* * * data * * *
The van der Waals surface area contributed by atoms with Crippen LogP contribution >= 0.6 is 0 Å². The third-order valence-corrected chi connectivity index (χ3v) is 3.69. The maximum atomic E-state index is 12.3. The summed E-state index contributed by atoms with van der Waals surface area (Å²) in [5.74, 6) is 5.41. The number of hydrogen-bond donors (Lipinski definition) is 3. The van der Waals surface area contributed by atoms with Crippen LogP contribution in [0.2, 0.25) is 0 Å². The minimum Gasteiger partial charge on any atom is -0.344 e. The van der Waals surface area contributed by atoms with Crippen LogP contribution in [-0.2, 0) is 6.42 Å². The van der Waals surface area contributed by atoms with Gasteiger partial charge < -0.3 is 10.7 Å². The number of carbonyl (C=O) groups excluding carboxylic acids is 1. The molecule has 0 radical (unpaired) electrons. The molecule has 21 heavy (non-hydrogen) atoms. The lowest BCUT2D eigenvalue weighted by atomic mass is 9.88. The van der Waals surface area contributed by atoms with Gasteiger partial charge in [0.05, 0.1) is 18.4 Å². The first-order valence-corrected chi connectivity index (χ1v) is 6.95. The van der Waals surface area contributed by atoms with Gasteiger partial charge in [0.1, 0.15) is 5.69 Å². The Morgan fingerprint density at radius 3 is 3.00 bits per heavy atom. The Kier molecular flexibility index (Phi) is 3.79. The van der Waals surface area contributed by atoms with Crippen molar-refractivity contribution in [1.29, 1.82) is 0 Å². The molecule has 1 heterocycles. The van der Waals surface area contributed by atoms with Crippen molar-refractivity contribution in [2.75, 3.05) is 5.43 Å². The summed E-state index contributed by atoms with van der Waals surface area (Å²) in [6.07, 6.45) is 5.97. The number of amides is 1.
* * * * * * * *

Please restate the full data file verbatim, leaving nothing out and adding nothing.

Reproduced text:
The van der Waals surface area contributed by atoms with Crippen LogP contribution >= 0.6 is 0 Å². The third-order valence-corrected chi connectivity index (χ3v) is 3.69. The maximum atomic E-state index is 12.3. The summed E-state index contributed by atoms with van der Waals surface area (Å²) in [5.74, 6) is 5.41. The number of hydrogen-bond donors (Lipinski definition) is 3. The van der Waals surface area contributed by atoms with Crippen LogP contribution in [0.2, 0.25) is 0 Å². The minimum Gasteiger partial charge on any atom is -0.344 e. The van der Waals surface area contributed by atoms with Crippen LogP contribution in [-0.2, 0) is 6.42 Å². The van der Waals surface area contributed by atoms with Gasteiger partial charge < -0.3 is 10.7 Å². The number of carbonyl (C=O) groups excluding carboxylic acids is 1. The molecule has 0 radical (unpaired) electrons. The molecule has 21 heavy (non-hydrogen) atoms. The lowest BCUT2D eigenvalue weighted by atomic mass is 9.88. The van der Waals surface area contributed by atoms with Gasteiger partial charge in [0.05, 0.1) is 18.4 Å². The first-order valence-corrected chi connectivity index (χ1v) is 6.95. The van der Waals surface area contributed by atoms with Gasteiger partial charge in [0.1, 0.15) is 5.69 Å². The Morgan fingerprint density at radius 3 is 3.00 bits per heavy atom. The Kier molecular flexibility index (Phi) is 3.79. The van der Waals surface area contributed by atoms with Crippen molar-refractivity contribution in [1.29, 1.82) is 0 Å². The molecule has 1 heterocycles. The van der Waals surface area contributed by atoms with Crippen molar-refractivity contribution in [2.75, 3.05) is 5.43 Å². The summed E-state index contributed by atoms with van der Waals surface area (Å²) in [6.07, 6.45) is 5.97. The number of amides is 1.